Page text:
Here's the situation: You did some stupid things in your past and wound up with an arrest and a minor criminal charge. If you were lucky, eventually the charge was either dropped or you got away with some sort of "deferred adjudication" which resulted in a dismissal. The problem is you still have the arrest on your record.
Why is that problematic?.Because if you are changing jobs or applying for some sort of state vocational license or applying at some schools etc., you may well be asked on your applications questions like: "Have you ever been arrested?" or "Have you ever been charged with a crime other than a minor traffic violation?".Faced with that scenario, what do you do? Do you lie and hope you don't get caught? Or do you confess your record, try to explain and hope you get the job or license or whatever in spite of this disclosure?.
Do you see the conundrum? You're stuck. "None of the above" is not an acceptable answer.When I was actively practicing law, I had a steady stream of clients who faced just this sort of situation. Good people, upstanding people, otherwise law-abiding people who suffered from a momentary lapse in good judgment and ended with an arrest and a criminal charge.
These people weren't rapists or murderers. In fact, many of them simply got caught for something that many of us have done in our lives but were not caught.It has always been a part of my worldview that just about everybody who has made a mistake, is truly remorseful and hasn't repeated his or her stupidity, needs a second chance. Consequently, I set out to try to help my clients in anyway I could. Fortunately, a colleague mentioned an area of the law known as expunction law (or "expungement" depending on your jurisdiction).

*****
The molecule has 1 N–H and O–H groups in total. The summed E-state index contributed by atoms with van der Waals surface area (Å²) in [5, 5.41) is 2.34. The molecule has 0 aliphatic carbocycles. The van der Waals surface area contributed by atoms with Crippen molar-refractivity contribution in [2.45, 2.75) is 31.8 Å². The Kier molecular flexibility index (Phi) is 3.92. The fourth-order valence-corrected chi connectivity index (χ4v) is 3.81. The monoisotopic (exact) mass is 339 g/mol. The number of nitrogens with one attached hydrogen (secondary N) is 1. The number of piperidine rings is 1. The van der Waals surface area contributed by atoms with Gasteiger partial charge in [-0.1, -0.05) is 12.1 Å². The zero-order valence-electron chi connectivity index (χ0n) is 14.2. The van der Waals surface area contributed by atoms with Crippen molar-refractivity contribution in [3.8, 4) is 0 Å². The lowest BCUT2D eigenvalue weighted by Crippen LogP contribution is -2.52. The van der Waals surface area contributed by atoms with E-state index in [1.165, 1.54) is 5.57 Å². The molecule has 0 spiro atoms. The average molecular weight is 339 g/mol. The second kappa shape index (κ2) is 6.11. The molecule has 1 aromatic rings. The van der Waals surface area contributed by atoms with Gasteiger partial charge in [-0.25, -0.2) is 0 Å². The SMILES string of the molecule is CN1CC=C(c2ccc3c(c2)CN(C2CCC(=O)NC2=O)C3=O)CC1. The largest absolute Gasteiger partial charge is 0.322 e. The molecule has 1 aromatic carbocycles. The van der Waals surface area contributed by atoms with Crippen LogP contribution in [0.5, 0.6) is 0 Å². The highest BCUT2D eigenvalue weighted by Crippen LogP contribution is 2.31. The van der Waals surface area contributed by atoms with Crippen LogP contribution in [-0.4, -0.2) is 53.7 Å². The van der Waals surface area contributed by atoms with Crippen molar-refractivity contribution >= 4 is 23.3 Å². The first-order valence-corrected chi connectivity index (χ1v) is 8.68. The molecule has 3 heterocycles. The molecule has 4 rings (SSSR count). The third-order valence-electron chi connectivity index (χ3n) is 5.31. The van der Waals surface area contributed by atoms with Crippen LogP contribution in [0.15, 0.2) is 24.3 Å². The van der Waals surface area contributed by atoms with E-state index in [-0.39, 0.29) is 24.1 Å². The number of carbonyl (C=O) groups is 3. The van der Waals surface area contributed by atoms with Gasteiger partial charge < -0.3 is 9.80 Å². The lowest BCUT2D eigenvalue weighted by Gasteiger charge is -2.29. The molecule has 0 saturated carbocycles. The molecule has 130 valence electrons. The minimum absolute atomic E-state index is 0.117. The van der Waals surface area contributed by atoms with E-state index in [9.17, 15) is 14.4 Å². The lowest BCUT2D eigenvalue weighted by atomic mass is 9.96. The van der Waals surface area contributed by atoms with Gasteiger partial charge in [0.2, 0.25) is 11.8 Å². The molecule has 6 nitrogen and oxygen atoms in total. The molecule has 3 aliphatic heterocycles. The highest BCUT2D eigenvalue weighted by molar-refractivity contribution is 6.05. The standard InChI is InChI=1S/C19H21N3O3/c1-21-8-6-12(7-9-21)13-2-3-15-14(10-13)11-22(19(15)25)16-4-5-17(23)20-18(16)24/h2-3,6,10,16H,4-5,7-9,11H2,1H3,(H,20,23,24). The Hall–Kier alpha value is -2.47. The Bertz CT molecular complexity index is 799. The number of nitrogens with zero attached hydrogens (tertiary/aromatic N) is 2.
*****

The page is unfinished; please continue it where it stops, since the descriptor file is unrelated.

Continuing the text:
That is, in certain limited circumstances there was a legal way to completely erase or expunge a criminal arrest record.I found that some of my clients qualified for the remedy and so I started to help them with their problems. The results were very gratifying.
In many instances clients were able to get new jobs or licenses. It made a real difference in their lives.It was experiences like this that led me to research and write my book, "The Ultimate Guide to Second Chances: Legal Ways to Erase or Hide Your Criminal Background.
" And if you are faced with a criminal arrest that maybe holding you back, you would do well to look into the possibility of filing for an expunction.Even if you don't qualify for the "whole enchilada" you may be able to have your records sealed or file for an "order of non-disclosure" which does not make your record completely go away (like with an expungement) but makes it much more difficult find.Something to think about.
Something to act on. A good place to start is with "The Ultimate Guide to Second Chances." ..Daniel Hall, a Texas attorney, is author of "The Ultimate Guide Second Chances: Legal Ways to Erase or Hide Your Criminal Background." Find out more about how the book might help you by visiting: http://www.UltimateSecondChance.com/.
By: Daniel Hall